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From: Larry Evans (cppljevans_at_[hidden])
Date: 2008-03-30 14:29:25

On 03/22/08 22:26, Eric Niebler wrote:
> Steven Watanabe wrote:
>> Larry Evans wrote:
>>> To make x2 compile, add an extra {}, IOW
>>> x2 = { { {1}, {1} } }
>>> where the extran {} is for expr2::args.
>>> So, the cost of this extra indirection is
>>> 1 more curly braces in
>>> every expr initializer list?
>> Exactly. If you recall I said that it changes the interface. Not
>> that it doesn't work. In short, the existence of the "private"
>> partially specialized version of expr would not entirely be an
>> implementation detail.
>> This may also add overhead because of the extra template.
>> On the other hand, it may compile faster because the operator()
>> overloads don't need to be duplicated.
>> Oh. I just realized that this would also force expr::make to change.
>> expr::make() takes a number of arguments equal to the arity so it
>> needs to be in the private struct as well. I'm afraid that this would
>> ripple across the library, and turn out to be a not so minor change,
>> all.
> Yes, I've played with a similar design, and I've found it to cause
> initialization to be rather tricky. Consider the following
> initializations today:
> terminal<int>::type t = {1};
> plus<
> terminal<int>::type
> , terminal<int>::type
> >::type u = {{1}, {1}};
> That's fairly straightforward. With an extra set of braces with each
> expr, it becomes the rather unwieldy:
> terminal<int>::type t = {{1}};
> plus<
> terminal<int>::type
> , terminal<int>::type
> >::type u = {{{{1}}, {{1}}}};
> That hurts my eyes.

The file, here:

Contains a prototype where tags contain the arity. This prototype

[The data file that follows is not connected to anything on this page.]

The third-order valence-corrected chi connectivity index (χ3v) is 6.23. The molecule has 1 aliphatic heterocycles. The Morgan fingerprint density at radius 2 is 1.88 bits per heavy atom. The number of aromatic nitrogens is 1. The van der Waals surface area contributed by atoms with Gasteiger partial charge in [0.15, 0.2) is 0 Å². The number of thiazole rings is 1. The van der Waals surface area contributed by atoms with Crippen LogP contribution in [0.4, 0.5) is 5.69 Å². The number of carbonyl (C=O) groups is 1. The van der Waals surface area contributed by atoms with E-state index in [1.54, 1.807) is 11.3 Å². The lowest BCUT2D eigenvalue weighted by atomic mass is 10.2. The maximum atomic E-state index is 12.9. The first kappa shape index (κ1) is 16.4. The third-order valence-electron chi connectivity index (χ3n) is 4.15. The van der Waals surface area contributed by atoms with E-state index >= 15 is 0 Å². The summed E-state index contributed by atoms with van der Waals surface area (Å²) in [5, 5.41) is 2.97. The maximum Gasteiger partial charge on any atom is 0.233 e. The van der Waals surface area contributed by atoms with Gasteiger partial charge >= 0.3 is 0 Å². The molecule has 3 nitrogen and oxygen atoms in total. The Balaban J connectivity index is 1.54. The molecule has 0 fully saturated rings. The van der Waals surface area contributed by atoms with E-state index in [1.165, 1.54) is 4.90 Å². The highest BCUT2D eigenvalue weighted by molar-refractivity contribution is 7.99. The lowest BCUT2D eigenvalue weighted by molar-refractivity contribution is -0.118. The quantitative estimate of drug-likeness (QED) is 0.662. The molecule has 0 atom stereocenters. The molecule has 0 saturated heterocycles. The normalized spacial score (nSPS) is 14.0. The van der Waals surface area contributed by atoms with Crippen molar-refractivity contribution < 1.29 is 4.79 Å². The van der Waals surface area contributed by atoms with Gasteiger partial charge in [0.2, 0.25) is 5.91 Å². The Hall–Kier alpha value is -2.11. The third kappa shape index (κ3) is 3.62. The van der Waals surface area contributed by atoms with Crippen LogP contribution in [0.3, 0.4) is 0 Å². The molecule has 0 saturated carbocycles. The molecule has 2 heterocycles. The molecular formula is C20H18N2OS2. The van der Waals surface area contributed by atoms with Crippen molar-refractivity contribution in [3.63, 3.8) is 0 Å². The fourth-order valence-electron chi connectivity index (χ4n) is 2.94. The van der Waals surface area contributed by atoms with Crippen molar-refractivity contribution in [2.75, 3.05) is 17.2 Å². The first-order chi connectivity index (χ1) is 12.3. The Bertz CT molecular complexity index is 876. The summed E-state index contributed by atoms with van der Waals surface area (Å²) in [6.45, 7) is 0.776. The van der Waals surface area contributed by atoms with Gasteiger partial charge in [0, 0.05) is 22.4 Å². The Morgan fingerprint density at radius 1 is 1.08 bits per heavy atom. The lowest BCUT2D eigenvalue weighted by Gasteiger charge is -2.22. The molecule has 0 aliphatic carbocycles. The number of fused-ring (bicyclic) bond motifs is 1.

enables initialization like:
<===== cut here =======

using namespace boost::proto;

expk<tag_shift_right_2,args2<int,int> > shift_right_int_int={1,2};

>===== cut here =======

Now if, instead of args2<int,int>, there was
args2<terminal<int>,terminal<int> >, I'm assuming it would behave like
the current:

   u = {{1}, {1}}

I tried to figure out if putting arity in tags would prevent some
specialization on arity which proto currently uses to do it's work. I
guessed that maybe this specialization was used in or_ or and_;
however, when I looked in matches.hpp, all I found (that was relevant,
AFAICT) was:

             // and_ and or_ implementation
             template<bool B, typename Expr, typename G0>
             struct or1
               : mpl::bool_<B>
                 typedef G0 which;

             template<bool B>
             struct and1
               : mpl::bool_<B>

and I couldn't figure out how it works. I would have guessed there
would be some specialization on the bool B template parameter, but
apparently not.

Eric, could you mention the code where specialization on arity is used
and how it works. I might could figure it out eventually, but I'm
guessing others, in the future, might like to understand this also,
and this information, documented somewhere in an implementation or
design guide, would be *real* handy.

Of course, I realize you're in the middle of analyzing all the proto
reviews, but eventually, getting this information about how it works
would be quite helpful.



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